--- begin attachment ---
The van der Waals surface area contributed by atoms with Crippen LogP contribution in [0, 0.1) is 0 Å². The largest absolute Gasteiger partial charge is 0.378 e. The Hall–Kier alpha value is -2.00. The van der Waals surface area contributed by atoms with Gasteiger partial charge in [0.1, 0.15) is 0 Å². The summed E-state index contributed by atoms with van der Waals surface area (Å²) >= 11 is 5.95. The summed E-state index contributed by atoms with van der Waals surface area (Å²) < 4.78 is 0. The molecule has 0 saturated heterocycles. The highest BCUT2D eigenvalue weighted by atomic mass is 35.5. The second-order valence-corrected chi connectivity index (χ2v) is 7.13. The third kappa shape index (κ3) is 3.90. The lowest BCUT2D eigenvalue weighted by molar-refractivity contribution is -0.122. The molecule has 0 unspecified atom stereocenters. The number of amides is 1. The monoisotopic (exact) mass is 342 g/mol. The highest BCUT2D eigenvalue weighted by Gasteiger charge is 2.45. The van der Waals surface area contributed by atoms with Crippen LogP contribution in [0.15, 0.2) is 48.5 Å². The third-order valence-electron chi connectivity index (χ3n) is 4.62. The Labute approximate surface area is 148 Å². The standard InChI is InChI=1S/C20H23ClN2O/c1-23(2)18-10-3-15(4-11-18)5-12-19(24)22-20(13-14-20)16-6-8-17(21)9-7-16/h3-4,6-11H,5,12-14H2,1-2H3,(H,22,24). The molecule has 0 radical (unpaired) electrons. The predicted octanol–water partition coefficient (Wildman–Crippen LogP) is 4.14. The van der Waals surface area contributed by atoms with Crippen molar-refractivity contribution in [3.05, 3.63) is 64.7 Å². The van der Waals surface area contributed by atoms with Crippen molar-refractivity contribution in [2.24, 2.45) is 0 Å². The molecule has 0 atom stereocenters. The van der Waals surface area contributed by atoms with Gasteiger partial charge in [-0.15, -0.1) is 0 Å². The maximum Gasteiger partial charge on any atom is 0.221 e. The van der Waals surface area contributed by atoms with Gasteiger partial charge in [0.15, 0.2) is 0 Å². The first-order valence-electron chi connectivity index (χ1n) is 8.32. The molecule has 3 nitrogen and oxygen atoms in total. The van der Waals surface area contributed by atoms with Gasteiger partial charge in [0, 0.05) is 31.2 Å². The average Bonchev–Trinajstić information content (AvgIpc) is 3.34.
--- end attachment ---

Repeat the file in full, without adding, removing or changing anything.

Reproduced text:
The van der Waals surface area contributed by atoms with Crippen LogP contribution in [0, 0.1) is 0 Å². The largest absolute Gasteiger partial charge is 0.378 e. The Hall–Kier alpha value is -2.00. The van der Waals surface area contributed by atoms with Gasteiger partial charge in [0.1, 0.15) is 0 Å². The summed E-state index contributed by atoms with van der Waals surface area (Å²) >= 11 is 5.95. The summed E-state index contributed by atoms with van der Waals surface area (Å²) < 4.78 is 0. The molecule has 0 saturated heterocycles. The highest BCUT2D eigenvalue weighted by atomic mass is 35.5. The second-order valence-corrected chi connectivity index (χ2v) is 7.13. The third kappa shape index (κ3) is 3.90. The lowest BCUT2D eigenvalue weighted by molar-refractivity contribution is -0.122. The molecule has 0 unspecified atom stereocenters. The number of amides is 1. The monoisotopic (exact) mass is 342 g/mol. The highest BCUT2D eigenvalue weighted by Gasteiger charge is 2.45. The van der Waals surface area contributed by atoms with Crippen LogP contribution in [0.15, 0.2) is 48.5 Å². The third-order valence-electron chi connectivity index (χ3n) is 4.62. The Labute approximate surface area is 148 Å². The standard InChI is InChI=1S/C20H23ClN2O/c1-23(2)18-10-3-15(4-11-18)5-12-19(24)22-20(13-14-20)16-6-8-17(21)9-7-16/h3-4,6-11H,5,12-14H2,1-2H3,(H,22,24). The molecule has 0 radical (unpaired) electrons. The predicted octanol–water partition coefficient (Wildman–Crippen LogP) is 4.14. The van der Waals surface area contributed by atoms with Crippen molar-refractivity contribution in [3.05, 3.63) is 64.7 Å². The van der Waals surface area contributed by atoms with Crippen molar-refractivity contribution in [2.24, 2.45) is 0 Å². The molecule has 0 atom stereocenters. The van der Waals surface area contributed by atoms with Gasteiger partial charge in [-0.15, -0.1) is 0 Å². The maximum Gasteiger partial charge on any atom is 0.221 e. The van der Waals surface area contributed by atoms with Gasteiger partial charge in [0.15, 0.2) is 0 Å². The first-order valence-electron chi connectivity index (χ1n) is 8.32. The molecule has 3 nitrogen and oxygen atoms in total. The van der Waals surface area contributed by atoms with Gasteiger partial charge in [0, 0.05) is 31.2 Å². The average Bonchev–Trinajstić information content (AvgIpc) is 3.34.